Fine motor skills enable grooming and hygiene- With the development of fine motor skills, we are able to hold grooming utensils such as combs and toothbrushes, squeeze toothpaste, pick up small objects, use tweezers, open containers, squeeze out a “just right” amount of shampoo, conditioner, or lotion, use and wash with a washcloth, manipulate and hold soap, and much more.
Fine motor skills enable handwriting skills- holding a pencil, using a functional pencil grasp, coloring, writing at the correct pencil pressure, erasing, and much more.
Fine motor skills impact scissor use– This includes holding scissors, cutting shapes, manipulating paper, cutting with correct speed, starting and stopping scissors at the appropriate place, and much more.
Fine Motor Skills and Clothing management- Getting dressed is greatly impacted by fine motor development. Tasks such as managing buttons, zippers, snaps, buckles, shoe tying, hair ties, and other clothing tasks require fine motor strength and dexterity.
This is only the beginning. Relatively every functional task that we do includes aspects of fine motor. Consider your daily tasks. In every way, fine motor skills are included in some manner or another. From seat belt buckles to typing a message on your phone. Fine motor activities are a part of every day, all day long.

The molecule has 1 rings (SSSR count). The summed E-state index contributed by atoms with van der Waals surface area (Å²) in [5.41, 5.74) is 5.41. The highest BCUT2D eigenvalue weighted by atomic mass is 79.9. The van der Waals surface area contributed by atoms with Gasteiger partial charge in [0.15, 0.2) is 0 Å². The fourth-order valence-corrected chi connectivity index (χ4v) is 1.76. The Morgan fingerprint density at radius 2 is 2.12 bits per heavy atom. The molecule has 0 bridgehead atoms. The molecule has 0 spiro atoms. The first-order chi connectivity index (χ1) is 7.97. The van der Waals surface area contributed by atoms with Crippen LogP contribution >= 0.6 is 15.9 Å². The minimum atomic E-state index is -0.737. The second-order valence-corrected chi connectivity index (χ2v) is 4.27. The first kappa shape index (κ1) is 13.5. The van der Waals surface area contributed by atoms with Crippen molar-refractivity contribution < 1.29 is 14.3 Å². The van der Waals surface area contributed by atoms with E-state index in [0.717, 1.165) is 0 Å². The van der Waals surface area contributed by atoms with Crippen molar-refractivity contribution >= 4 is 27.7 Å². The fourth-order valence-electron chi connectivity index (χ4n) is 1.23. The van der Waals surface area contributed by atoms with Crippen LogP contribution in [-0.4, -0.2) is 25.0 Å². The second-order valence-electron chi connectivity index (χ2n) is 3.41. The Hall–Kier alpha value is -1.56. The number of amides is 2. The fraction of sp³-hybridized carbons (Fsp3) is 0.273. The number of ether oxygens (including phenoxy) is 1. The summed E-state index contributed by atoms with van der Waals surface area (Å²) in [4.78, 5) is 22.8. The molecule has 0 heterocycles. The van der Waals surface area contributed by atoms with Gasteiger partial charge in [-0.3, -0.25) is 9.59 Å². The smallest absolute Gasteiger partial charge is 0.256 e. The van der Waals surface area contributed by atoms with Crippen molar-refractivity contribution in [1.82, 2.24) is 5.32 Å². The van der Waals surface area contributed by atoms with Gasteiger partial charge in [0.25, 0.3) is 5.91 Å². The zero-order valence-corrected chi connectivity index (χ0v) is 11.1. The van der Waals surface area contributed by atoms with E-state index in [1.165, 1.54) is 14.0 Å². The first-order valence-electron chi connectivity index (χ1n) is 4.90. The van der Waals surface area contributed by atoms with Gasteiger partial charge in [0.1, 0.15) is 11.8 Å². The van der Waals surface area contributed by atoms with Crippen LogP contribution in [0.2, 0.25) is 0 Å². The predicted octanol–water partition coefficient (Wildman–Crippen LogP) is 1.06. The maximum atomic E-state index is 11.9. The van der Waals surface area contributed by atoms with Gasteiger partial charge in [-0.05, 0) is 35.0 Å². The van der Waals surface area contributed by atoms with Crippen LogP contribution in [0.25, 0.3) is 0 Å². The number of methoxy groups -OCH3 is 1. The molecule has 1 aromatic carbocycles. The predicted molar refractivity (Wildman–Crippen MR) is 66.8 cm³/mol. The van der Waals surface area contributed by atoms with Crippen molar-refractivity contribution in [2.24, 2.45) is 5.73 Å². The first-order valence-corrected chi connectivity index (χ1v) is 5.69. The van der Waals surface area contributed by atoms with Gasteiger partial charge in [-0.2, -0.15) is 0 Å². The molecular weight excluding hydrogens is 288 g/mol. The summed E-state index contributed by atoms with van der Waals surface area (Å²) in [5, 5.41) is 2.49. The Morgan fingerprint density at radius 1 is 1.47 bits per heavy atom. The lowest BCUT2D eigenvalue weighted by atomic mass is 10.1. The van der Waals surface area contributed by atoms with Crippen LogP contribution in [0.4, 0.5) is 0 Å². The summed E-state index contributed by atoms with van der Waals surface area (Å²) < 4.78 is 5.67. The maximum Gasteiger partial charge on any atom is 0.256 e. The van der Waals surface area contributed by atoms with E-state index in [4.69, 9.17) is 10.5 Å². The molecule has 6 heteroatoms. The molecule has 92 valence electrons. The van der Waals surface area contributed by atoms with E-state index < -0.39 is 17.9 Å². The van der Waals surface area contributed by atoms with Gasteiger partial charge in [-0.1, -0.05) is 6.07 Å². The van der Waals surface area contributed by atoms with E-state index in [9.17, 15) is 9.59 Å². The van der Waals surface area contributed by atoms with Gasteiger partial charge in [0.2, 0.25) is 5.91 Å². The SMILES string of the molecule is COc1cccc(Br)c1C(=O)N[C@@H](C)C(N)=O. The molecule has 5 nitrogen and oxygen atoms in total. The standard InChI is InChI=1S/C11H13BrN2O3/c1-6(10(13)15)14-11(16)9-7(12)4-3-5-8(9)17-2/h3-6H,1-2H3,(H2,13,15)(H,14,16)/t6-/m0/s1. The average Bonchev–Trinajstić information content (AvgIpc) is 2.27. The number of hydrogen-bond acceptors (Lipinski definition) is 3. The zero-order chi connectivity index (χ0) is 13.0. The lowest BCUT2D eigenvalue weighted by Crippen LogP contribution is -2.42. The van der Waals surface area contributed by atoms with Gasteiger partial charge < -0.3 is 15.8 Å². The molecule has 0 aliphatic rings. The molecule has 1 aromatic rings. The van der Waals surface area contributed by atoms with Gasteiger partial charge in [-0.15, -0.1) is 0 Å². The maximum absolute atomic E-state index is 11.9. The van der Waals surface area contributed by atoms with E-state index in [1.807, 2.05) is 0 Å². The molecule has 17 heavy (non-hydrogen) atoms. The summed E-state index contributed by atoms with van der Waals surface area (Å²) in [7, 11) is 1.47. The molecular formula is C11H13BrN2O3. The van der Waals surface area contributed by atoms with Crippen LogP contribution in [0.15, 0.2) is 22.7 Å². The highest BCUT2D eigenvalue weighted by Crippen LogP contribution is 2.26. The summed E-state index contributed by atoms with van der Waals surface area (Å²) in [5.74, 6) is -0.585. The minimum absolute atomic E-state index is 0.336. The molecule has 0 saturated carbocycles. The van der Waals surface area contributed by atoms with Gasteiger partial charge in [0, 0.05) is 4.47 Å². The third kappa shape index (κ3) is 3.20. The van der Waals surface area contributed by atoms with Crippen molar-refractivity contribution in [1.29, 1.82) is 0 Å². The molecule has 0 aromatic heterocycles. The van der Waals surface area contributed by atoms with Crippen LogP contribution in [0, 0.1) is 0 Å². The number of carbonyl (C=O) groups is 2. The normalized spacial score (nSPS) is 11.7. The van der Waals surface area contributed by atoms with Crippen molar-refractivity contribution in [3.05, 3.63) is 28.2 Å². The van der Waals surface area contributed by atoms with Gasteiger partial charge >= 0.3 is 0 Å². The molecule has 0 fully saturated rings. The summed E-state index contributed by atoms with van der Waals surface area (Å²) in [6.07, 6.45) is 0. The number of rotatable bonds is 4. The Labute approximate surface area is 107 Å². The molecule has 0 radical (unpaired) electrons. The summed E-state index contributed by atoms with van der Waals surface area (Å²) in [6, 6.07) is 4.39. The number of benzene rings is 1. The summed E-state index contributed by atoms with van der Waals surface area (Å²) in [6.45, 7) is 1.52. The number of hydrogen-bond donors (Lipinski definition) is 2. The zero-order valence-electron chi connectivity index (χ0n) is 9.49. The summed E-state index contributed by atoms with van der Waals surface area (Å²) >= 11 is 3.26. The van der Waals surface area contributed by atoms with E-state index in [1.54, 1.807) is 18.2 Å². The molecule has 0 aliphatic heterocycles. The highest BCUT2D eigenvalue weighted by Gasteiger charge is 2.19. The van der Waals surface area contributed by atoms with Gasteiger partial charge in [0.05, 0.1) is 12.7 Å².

Children with autism spectrum disorder typically require additional time to acclimate to new situations and accept changes in their typical routine. Fine motor skills may be challenging to address because children with ASD can become overwhelmed by the different aspects of an activity so continued exposure, persistence and success with a task can make children with ASD all the more willing to participate in different fine motor activities.
Whether you thread, sort, or clip clothespins to big building blocks, you want to get your kids using their fine motor skills. Simple things like painting, squeezing playdough, stacking blocks, or water play, all increase your child’s fine motor development.
Which fine motor activities will you try next?
When performing ordinary activities like hair brushing, autism can present unique challenges. Many personal care tasks like brushing their teeth and brushing their hair can be difficult to tolerate, which can cause a personal care deficit. Approaching this intolerance must be done on an individual basis and should be customized with the individual’s sensitivities in mind. Read our blog Hair Brushing For Children with Autism and get more tips for Managing Hair Care and Sensory Needs